Smashing protons together in search of the secrets to the universe at the Large Hadron Collider (LHC) near Geneva, Switzerland, yields enormous amounts of data—on the scale of all the information contained on the social networking site Facebook. Deciding which of those collisions are important and which can be ignored is an immense undertaking where the University of Oregon high-energy physics team has taken a leading role, explains James Brau, Philip H. Knight Professor of Natural Science and director of the UO Center for High Energy Physics.
In order to sift through the wreckage of interactions, which occur at a rate of hundreds of millions per second, the UO team developed hardware and software algorithms that ignored a million collisions for every one that was saved.
“It’s a search of precious golden needles buried somewhere in the haystack,” says Brau, the 2012 Presidential Research Lecturer. “If you don’t do this right, you can throw away the babies with the bath water.”
Brau and the UO team have been working on what’s been described as the largest science experiment in the world, the search for the elusive Higgs Boson particle. Through their work on the ATLAS experiment—a particle physics experiment at the European Organization for Nuclear Research (CERN) laboratory exploring the fundamental nature of matter and the basic forces that shape our universe—the team played an important role in what could prove to be the scientific discovery of a lifetime.
The Higgs Boson made international headlines in July of 2012 when scientists working at the Swiss collider announced that they had found evidence for the socalled “God particle.” The details of the discovery were published in September 2012.
Scientists are not ready to say they’ve definitely found the Higgs Boson. Brau is quick to note that the data only gives a rough measure of the features of this new particle. But so far, it looks for all the world like the Higgs Boson, which has been a missing cornerstone of modern physics for years despite its theoretical status.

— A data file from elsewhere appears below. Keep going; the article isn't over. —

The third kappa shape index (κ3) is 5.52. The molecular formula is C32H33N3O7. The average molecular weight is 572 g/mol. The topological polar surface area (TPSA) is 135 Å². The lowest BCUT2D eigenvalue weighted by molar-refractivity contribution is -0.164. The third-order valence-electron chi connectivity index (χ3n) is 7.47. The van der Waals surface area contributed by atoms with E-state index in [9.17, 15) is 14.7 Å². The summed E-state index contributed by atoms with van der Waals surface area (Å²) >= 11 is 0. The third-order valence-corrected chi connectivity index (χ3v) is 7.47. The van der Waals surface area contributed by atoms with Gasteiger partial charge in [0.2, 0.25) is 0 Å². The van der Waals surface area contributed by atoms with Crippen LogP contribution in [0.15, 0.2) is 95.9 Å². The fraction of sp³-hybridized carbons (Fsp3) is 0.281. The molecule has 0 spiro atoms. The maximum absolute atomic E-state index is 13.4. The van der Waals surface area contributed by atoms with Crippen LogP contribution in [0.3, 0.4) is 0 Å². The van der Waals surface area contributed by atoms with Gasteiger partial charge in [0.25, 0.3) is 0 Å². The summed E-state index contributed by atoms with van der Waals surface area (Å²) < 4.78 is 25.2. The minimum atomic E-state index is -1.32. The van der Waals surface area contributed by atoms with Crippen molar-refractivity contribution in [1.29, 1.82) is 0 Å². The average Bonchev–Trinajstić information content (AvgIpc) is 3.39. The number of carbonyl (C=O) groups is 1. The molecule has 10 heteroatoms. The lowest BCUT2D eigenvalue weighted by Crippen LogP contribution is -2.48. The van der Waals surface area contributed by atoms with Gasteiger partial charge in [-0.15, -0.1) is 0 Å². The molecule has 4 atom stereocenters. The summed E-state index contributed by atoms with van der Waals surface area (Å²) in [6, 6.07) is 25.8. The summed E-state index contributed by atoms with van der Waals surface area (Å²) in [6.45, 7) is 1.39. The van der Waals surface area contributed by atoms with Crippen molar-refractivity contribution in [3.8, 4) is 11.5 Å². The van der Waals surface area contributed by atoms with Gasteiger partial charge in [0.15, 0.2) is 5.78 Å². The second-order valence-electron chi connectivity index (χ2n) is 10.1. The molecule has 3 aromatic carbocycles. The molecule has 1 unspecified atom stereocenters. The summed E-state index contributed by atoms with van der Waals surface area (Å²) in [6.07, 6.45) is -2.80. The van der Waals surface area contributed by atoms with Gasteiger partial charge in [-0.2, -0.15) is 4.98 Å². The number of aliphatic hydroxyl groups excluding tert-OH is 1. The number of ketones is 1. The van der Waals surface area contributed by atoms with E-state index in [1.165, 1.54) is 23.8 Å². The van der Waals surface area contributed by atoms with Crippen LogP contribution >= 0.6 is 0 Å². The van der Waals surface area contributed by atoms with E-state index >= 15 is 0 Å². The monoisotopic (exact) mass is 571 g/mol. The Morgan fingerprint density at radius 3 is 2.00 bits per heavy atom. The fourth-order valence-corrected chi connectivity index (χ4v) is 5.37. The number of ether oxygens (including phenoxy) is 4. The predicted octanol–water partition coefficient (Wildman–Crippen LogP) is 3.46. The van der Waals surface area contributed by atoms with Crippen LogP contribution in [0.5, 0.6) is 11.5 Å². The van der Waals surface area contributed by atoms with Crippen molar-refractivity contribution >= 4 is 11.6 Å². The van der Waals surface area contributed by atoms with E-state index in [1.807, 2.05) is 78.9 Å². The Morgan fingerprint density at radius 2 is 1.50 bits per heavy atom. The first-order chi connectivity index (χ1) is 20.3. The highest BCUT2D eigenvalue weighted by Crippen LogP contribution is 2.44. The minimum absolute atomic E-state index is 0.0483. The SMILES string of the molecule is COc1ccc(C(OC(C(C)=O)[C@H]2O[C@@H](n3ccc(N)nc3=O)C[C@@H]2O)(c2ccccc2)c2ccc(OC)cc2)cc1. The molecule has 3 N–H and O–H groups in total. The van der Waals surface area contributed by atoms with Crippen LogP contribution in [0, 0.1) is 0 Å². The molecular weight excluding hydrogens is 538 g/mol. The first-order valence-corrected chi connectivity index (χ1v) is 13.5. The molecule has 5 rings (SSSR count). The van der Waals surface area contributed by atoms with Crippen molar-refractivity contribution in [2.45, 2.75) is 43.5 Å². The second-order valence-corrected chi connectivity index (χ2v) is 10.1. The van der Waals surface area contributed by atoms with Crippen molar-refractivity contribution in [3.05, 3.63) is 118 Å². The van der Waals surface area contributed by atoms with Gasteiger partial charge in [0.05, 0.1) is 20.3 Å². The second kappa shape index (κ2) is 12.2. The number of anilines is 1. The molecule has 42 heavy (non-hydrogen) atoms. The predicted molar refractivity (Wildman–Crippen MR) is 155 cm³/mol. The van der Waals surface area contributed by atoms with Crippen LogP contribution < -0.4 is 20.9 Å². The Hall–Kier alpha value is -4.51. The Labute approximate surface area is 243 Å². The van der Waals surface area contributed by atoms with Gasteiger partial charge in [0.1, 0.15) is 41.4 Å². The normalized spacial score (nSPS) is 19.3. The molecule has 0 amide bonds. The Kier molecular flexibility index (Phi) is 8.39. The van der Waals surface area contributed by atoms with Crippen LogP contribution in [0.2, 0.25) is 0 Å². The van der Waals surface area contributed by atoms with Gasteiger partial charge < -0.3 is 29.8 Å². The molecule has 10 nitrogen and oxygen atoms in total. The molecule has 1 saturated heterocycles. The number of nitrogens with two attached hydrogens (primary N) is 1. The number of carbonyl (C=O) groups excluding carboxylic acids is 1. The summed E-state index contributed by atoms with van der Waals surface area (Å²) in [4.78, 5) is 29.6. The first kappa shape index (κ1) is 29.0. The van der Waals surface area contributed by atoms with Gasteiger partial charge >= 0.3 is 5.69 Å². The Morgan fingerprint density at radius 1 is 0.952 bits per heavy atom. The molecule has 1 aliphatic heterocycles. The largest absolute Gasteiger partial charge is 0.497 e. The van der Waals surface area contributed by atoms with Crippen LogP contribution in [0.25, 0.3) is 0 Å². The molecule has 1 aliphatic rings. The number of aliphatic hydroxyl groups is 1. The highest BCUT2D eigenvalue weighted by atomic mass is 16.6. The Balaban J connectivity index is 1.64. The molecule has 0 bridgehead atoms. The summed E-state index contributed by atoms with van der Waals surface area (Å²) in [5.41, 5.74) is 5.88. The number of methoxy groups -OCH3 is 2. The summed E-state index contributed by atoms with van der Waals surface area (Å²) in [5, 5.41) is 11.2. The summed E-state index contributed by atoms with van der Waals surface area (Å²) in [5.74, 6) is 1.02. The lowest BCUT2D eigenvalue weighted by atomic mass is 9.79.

The Higgs Boson is the last missing piece of the Standard Model, a theoretical foundation for modern physics that offers deep cosmic explanations. The Higgs Boson is believed to provide the mechanism for generating mass in other fundamental particles and is key to understanding the structure of the universe. The particle is named after the Scottish physicist Peter Higgs who proposed its existence in 1964 and the Indian physicist Satyendra Nath Bose who earlier developed the theory of particles with integer spin (0, 1, 2, and so on), known as bosons.
The Higgs Boson, Brau says, also explains electromagnetism’s relationship to the weak nuclear force that is responsible for radioactive decay. And it leads to deeper theories about dark matter, dark energy, and other mysteries of the universe.
“We have no idea of the potential applications or what the eventual practical implications might be,” Brau says. “But its significance in our understanding of the universe cannot be overstated.”
The Higgs Boson could have unexpected consequences, says Brau, drawing a parallel with James Clerk Maxwell’s 1873 discovery that electricity and magnetism are both regulated by the same force. Years later came radio, television, microwaves, radar, and thermal imaging.
The UO team working on the Switzerland-based experiment includes faculty members David Strom, Eric Torrence, and Ray Frey, as well as UO postdocs and students. Strom, as “trigger coordinator,” has been leading the responsibility for deciding when to capture data after interesting collisions at the ATLAS experiment.
Recent UO doctoral student graduates Jacob Searcy and Andreas Reinsch have studied collisions involving other particles. Searcy mapped the rates at which top quarks emerge from collisions and Reinsch sought out microscopic black holes.
UO physicists are also part of a worldwide collaboration developing the design and technology for the next great global physics experiment, the International Linear Collider. It will be capable of measuring properties of the Higgs Boson with even greater precision. Such precision is needed, Brau said, for new discoveries that will help shed light on dark matter, extra dimensions of space, and other unexplained phenomena.